Like everything else in life, nothing worth having comes easy. Invest in your social profiles and they’ll reward you with controllable front-page real estate in the rankings.

Author a universal bio with embedded links

2If you or your company appear in press, media, at events or even receive mentions and references on the web, there’s almost always a stock “bio” or “profile” that’s requested by the publisher. This stock paragraph is a remarkable opportunity to link to your various pages on the web in relevant, appropriate ways.

For example, let’s say I’m crafting a stock profile for SEOmoz to be used whenever we’re a sponsor, participant or reference-source in an event/media piece). I’d go with something like:

SEOmoz is a Seattle based software startup focused on making SEO (Search Engine Optimization) easy and accessible to all marketers. The company’s popular SEO blog serves more than 80K daily subscribers, while their SEOmoz twitter and Facebook accounts interact with thousands more in the social world. For more about SEOmoz, see funding + investors via Crunchbase and job opportunities on LinkedIn.

Notice the multiple links with reasonably good anchor text pointing back to pages we control on the web? This works reasonably well for companies, but is even more effective for individuals, as these “bios” tend to follow you everywhere in your professional/public life. Be sure to follow up when you send these to press outlets, places you’re advertising or events you participate in/sponsor to make sure the links are included. 50% of the time or more, you’ll need to send a reminder email to make sure they’re properly attributing.

Speak, invest, donate & hire

3These four tactics are the most effective ways I’ve seen to get your brand/bio/links propagated across the web. Speaking at events is typically free (other than travel), promotes yourself and your brand, and almost always carries a high quality bio with links. Investing in companies or donating to non-profits or even individuals is similarly effective and can save the travel/pitching/PowerPoint. Even small amounts carry recognition from powerful pages, press releases and media articles to help boost your links.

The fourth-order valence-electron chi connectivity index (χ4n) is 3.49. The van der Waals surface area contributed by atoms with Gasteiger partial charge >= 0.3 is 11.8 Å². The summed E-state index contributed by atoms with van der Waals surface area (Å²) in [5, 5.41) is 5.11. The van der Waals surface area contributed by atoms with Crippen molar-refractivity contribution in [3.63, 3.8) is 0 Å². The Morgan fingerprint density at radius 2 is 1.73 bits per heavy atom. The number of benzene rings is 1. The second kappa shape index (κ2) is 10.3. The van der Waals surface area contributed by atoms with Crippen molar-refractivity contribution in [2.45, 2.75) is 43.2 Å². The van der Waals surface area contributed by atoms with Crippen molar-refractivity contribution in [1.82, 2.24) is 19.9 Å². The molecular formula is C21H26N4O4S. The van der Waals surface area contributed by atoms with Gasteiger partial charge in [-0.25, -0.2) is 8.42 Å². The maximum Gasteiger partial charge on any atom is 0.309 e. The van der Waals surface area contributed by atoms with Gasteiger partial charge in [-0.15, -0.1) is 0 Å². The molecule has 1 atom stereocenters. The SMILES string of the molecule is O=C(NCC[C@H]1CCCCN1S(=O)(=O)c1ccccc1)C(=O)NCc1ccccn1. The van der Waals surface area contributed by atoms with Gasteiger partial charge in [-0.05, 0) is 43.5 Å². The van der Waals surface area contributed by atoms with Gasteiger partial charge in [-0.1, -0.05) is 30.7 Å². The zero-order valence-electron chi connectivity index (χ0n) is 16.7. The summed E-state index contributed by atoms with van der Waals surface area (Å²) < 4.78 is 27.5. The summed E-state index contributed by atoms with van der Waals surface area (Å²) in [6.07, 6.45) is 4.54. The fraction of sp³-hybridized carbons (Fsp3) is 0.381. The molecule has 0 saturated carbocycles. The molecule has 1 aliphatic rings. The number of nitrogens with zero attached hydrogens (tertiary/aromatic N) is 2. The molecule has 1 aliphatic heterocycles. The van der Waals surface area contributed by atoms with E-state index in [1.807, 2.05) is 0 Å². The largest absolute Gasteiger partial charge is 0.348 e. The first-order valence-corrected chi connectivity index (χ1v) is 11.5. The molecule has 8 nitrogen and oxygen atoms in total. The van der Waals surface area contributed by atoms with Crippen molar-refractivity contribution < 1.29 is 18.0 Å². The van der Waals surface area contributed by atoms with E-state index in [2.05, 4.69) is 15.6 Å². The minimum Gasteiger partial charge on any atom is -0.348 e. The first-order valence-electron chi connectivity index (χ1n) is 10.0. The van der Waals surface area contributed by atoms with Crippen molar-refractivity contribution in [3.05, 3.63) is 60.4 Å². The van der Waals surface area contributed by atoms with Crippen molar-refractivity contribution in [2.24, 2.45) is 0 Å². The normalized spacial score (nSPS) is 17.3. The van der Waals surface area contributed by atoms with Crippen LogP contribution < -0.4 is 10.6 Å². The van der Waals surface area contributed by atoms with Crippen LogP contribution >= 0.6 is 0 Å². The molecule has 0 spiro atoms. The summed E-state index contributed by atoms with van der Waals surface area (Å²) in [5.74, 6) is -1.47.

Hiring is unique, because the ads are often temporary. However, many sources for job ads will maintain a permanent profile so long as you regularly or intermittently have jobs available. If you’re used to posting only on your own site or on Craigslist (where ads do disappear fast), consider leveraging other services and including your company/personal bio when you do. Even if it’s only a contractor position or a role you are considering, these can have a dramatically positive impact (and you might find someone great to add to the team!).

Avoid Wikipedia pages & other free-for-all sites

4Wikipedia pages are powerful, right? Thus it must follow that it’s wise to create profiles/pages about our companies or ourselves on the site to use for reputation management, too? Wrong.

The first rule of reputation management is: Own the listings with pages you control completely. If other people can leave comments, edit your material, insert additional references or otherwise editorially negate your work, don’t bother. I’ve actually had to fight with Wikipedia’s bureaucracy on two separate occasions to have my page there taken down. I have little faith in the accuracy, quality or intentions of their editorial board and with such a powerful profile (my Wikipedia page, the day after it was first created, with no additional external links I could find, ranked #3 for my name in Google and #4 in Bing), it’s not worth taking chances. Continue reading